Body Central's CEO Discusses Q4 2013 Results - Earnings Call Transcript

| About: Body Central (BODY)

Body Central Corp (OTCQB:BODY) Q4 2013 Earnings Conference Call March 25, 2014 4:30 PM ET


Jean Fontana - ICR

Brian Woolf - CEO

Tom Stoltz - CFO and COO


Steph Wissink - Piper Jaffray

Jeremy Hamblin - Dougherty & Company


Good day, ladies and gentlemen. Thank you for standing by. Welcome to the Fourth Quarter and Fiscal Year 2013 Earnings Release Conference Call. As a reminder today's conference is being recorded. At this time all participants are in a listen only mode. Following the presentation we will conduct a question-and-answer session. (Operator Instructions)

I would now like to turn the conference over to Ms. Jean Fontana of ICR. Please go ahead, Ms. Fontana.

Jean Fontana

Thank you. Good afternoon, everyone. Thank you for joining us today for Body Central's Fourth Quarter and Full Year 2013 Earnings Conference Call. Hosting the call today will be Brian Woolf, the Company's Chief Executive Officer; and Tom Stoltz, the company's Chief Operating Officer and Chief Financial Officer. You can access a copy of today's press release on the Company's website at or by dialing (203) 682-8200.

Before we begin, let me remind you that certain statements made on today's call during our prepared remarks and in response to your questions may constitute forward-looking statements and are made pursuant to and within the meaning of the Safe Harbor provisions of the Private Security Litigations Reform Act of 1995 as amended. Such forward-looking statements are subject to both unknown and known risks and uncertainties that could cause actual results to differ materially from such statements. Those risks and uncertainties are described in the Company's reports and registration statements filed with the SEC. Investors should not assume that statements made during the conference call today will be offered at a later time. Body Central undertakes no obligation to update any of the information discussed on today's call.

With that, I will turn the call over to Brian Woolf.

Brian Woolf

Thank you, Jean. And thank you all for joining us. On today's call, I will review our fourth-quarter performance, highlight some of our more recent progress and discuss the steps we are taking to improve the business. Tom will then take you through details of our fourth quarter financial results and provide some additional financing updates, including steps we are taking to provide more capital resources necessary to operate the business through this transition period.

You can see from our press release, we did not realize the improvement we expected in the fourth quarter. While we have come a long way in the last year in building the team, the processes and procedures that we believed will help us grow our business, the retail environment remains extremely challenging, which increases the difficulty of a turnaround.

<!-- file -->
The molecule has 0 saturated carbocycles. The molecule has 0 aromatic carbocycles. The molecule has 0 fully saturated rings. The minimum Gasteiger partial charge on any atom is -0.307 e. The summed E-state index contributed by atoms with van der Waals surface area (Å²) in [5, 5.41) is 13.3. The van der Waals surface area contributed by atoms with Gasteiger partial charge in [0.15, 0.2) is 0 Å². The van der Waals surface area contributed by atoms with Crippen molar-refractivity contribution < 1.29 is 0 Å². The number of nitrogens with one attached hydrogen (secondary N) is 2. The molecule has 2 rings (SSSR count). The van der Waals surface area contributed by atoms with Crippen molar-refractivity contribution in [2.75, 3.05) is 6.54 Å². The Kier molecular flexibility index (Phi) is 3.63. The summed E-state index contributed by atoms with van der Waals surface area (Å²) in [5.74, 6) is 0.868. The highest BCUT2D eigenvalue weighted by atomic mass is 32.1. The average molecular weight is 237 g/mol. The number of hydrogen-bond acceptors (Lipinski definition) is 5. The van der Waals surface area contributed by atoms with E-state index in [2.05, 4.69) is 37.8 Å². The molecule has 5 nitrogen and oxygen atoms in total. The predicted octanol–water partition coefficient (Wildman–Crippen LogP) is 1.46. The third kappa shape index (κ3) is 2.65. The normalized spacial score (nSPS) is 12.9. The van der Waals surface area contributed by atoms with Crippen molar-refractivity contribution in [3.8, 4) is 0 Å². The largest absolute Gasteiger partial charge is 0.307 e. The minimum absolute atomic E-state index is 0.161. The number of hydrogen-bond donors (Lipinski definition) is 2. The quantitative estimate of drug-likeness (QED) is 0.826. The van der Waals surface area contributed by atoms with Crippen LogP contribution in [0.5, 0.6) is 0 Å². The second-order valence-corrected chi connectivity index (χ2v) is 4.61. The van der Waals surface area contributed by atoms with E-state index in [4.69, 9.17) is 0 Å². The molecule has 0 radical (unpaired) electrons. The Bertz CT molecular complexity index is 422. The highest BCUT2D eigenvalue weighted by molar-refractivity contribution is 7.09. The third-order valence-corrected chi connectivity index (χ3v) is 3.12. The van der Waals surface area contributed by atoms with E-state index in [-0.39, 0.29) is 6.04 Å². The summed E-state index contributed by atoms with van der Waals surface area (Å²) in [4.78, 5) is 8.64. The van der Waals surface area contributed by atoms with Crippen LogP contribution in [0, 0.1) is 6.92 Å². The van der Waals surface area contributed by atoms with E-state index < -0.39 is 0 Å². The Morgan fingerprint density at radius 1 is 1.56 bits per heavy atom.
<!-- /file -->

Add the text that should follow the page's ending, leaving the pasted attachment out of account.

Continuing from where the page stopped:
The net loss for the quarter and the year, along with a negative cash flow from operations have had a negative impact on our liquidity and raised substantial doubt about our ability to continue is a growing concern. As a result we have taken actions to increase our liquidity which we believe should be adequate to finance our working capital needs through 2014, if we are successful in executing our business plan.

We closed the new credit facility with a total commitment of $17 million in early February 2014. We also reduced corporate cost and deferred non-essential capital projects. We continue to pursue sale-leaseback financing arrangements for previously incurred capital projects. As we move forward, we will continue to explore other financing options to provide us with additional capital. Tom will speak in greater detail on these measures shortly.

Regarding fourth-quarter results, comp store sales were down 26% in the quarter and the direct business was down 6%. Our operating margin was down significantly year-over-year and our net loss was $23.3 million for the fourth quarter. We recognized the importance of getting our inventory cleaned in time for spring deliveries, and took substantial markdowns resulting in a sharp decline in our gross margin.

We were able to reduce per store inventory levels by 19% across as compared to the end of last year, putting us in better shape to improve the productivity of our new assortment of merchandise. Maintaining leaner inventory levels will allow us to chase better selling styles, achieve higher full price sell through rates and realize higher AURs.

Tighter inventory management and improved product assortment should also translate into improved markdown levels, which we are starting to experience. As I mentioned in our last call, we previously over relied on fashion products which skewed too heavily towards a younger customer. We believe that we need to provide an assortment, that a better balance of fashion and core merchandise to appeal to a broader customer base and bring back the mid-20s to mid-30s customers that we catered to during our periods of peak performance.